Before the financial crisis hit, highly innovative American and European banks invented a myriad of financial instruments that led to higher leveraging on financial products. The freewheeling market gradually spun out of control. Countries in the eye of the ongoing financial typhoon all feature expensive social security systems, high consumption and low savings rates. Their people had grown accustomed to shopping with future incomes on the basis of cheap credit.


The picture is very different in China. Its underdeveloped financial market hinders financial innovation and discourages derivatives. The banking sector is still largely state-controlled, and entry to the market is restricted. Financial markets are hence dominated by state-owned banks, and the growth of private financial service providers is held back. Branches of the big state-owned commercial banks are mostly found in more populous cities, and are few and far between in outlying and less developed regions.


China’s social security net still has holes. Most people still foot the large part of their medical and education bills out of their own pockets, and thus have no option but to save heavily. This naturally erodes consumption.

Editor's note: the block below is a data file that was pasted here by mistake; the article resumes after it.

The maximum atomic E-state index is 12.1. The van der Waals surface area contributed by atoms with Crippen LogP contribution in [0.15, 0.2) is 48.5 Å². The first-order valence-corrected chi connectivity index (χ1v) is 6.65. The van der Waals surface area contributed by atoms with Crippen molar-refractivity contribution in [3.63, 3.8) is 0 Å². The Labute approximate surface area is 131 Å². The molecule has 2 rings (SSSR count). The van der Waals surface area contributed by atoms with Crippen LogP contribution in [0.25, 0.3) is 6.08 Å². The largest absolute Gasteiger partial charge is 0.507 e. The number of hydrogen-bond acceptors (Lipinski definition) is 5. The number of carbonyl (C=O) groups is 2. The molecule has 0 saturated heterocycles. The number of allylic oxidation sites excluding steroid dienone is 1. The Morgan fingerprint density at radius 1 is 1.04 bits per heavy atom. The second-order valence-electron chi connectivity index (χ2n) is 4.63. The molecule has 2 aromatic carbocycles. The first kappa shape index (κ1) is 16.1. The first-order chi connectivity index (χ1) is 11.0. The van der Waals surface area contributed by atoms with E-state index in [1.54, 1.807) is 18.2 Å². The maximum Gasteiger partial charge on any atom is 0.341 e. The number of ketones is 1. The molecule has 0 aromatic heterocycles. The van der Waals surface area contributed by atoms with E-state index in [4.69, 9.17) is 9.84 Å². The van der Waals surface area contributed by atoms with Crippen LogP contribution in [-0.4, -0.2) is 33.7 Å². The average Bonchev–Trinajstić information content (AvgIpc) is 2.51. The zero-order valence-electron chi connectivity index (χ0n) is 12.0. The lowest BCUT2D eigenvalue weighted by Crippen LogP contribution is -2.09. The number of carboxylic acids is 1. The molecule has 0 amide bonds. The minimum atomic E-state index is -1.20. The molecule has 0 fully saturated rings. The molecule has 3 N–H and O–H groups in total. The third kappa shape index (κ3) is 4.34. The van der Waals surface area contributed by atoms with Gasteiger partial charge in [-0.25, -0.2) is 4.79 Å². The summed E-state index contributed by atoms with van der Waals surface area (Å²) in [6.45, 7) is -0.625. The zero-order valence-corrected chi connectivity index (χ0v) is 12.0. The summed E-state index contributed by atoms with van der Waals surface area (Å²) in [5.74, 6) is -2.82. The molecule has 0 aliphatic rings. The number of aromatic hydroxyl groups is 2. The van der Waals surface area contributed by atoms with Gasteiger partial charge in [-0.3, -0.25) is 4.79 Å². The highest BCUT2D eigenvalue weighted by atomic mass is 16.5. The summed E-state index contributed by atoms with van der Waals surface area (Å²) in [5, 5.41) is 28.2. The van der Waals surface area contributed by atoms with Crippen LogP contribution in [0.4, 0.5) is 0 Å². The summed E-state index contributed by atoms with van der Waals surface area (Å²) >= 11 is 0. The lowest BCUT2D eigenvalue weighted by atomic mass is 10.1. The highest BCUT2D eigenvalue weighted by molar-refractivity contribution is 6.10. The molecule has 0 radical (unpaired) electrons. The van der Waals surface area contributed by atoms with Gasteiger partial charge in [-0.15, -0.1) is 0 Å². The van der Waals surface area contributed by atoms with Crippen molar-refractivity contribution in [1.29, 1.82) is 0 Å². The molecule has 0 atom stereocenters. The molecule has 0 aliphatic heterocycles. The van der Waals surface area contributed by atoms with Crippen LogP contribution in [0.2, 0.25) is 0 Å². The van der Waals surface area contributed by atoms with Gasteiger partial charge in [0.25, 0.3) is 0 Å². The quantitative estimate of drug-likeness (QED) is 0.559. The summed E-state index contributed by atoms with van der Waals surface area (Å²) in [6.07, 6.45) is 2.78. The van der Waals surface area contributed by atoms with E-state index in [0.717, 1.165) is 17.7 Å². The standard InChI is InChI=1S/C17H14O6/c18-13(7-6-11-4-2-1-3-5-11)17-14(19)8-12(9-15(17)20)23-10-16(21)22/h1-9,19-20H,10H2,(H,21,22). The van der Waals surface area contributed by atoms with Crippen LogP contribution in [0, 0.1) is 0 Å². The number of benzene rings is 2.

In summary, Chinese banks face less market freedom and more state intervention, and their business is anchored on deposits. In contrast, American and European banks have more market freedom and less state intervention, and the majority of their profits come from off-balance sheet activities. Regulation of such Western financial institutions is primarily achieved through technical oversight.


As major banks in the U.S. and EU collapsed, became mired in debt or saw large sums of money wiped off their asset value schedules, Chinese banks, unscathed and still growing, have risen to prominence. Meanwhile the steady appreciation and stability of Renminbi currency and the growing presence of Chinese businesses abroad are paving the way for China’s commercial banks to take up leading positions in the global market. The rise of China’s banking institutions is welcomed by many developing countries. Many are on the search for new sources of capital to oil their growth in the wake of scale-backs or retreats from operations by banks from crisis-hit developed countries. Chinese banks are in the prime position to fill the capital vacuum.